Mag-Big designer/founder Cassie Ridgway is always up to a million different things (including being an occasional Mercury contributor). So in addition to owning a boutique, producing fashion shows, designing clothes, writing, working at a restaurant, being vice-president of the Hawthorne Business Association, um... what am I forgetting? Oh right, she's in a band called Fault Lines.
So when she was planning the photo shoot for the fall/winter Mag-Big collection, she had the idea to use some of Portland's female musicians as models, something she's done before in fashion shows like the annual summer Alley 33. The idea was to riff on a Vanity Fair-style shoot, and it took off. So much so that she now says is "so huge, we are breaking it into a series in which we will release one set of photos per month."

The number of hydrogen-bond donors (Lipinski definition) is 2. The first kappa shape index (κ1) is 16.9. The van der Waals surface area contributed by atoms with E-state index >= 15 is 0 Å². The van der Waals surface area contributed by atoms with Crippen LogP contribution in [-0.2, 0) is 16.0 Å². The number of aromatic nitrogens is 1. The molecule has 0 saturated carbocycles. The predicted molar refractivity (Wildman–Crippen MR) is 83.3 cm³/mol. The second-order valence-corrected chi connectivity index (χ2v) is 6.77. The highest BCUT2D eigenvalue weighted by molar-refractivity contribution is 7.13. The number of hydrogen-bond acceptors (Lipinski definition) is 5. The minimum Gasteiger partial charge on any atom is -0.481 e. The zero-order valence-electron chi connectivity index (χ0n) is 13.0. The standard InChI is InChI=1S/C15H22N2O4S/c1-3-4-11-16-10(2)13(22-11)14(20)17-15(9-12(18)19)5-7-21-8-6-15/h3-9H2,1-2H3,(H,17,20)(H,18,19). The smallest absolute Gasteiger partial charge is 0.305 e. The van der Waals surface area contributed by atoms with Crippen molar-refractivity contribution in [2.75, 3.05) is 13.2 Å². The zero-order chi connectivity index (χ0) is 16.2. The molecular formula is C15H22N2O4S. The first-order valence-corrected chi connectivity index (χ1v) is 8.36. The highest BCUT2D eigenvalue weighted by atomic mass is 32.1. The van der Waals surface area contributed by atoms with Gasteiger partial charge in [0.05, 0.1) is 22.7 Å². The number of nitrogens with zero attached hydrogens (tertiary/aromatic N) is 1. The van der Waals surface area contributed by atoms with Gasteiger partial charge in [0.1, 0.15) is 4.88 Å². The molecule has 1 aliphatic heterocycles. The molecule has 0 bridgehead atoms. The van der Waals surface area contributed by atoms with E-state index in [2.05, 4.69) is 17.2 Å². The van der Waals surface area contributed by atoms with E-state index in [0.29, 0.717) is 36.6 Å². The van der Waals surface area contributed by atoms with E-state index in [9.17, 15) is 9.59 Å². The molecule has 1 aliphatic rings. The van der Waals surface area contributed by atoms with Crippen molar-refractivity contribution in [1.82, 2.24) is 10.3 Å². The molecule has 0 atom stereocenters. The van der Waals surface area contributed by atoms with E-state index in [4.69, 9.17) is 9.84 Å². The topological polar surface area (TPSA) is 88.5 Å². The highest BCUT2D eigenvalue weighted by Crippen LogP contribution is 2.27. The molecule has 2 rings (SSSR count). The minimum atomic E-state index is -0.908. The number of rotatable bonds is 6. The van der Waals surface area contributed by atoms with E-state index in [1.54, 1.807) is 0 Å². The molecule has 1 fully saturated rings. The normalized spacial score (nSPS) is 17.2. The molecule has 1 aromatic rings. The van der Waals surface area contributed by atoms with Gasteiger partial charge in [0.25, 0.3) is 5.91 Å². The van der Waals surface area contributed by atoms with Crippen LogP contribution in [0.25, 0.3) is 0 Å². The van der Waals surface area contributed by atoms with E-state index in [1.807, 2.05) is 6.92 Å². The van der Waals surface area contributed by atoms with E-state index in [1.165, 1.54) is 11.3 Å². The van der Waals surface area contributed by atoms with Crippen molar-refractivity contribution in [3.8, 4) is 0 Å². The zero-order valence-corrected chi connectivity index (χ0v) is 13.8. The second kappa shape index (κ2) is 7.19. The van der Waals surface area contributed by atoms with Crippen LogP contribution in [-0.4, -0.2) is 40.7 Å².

The first of these, shot by Jason Quigley, features members, past and present, of Orquestra Pacifico Tropical, Great Wilderness, Sugar in Wartime, What About Us, Sara Jackson-Holman, Fault Lines, Edna Vasquez, Sallie Ford, Point Juncture, Wa, Thanks, and Daughter Talk. And, Ridgway says that later editions will also feature folks like Laura Gibson, Luz Elena Mendoza, and Kathy Foster.
Models: Jamie McMullen, Tai Carmen, Sallie Ford, Shana Lindbeck, Emily Overstreet, Sara Jackson-Holman, Sara Hernandez, Jimi La, Edna Vasquez, and Amanda Spring.
Wildfang has dropped their newest lookbook and it's pretty rad. The vibe is 1990's Marc Jacobs meets Where the Wild Things Are. Shot on location on Portland’s Sauvie Island, 16 Wildfangs roam the forest and make it their playground. The models are all natives of Portland, and true Wildfangs from models to tastemakers and designers.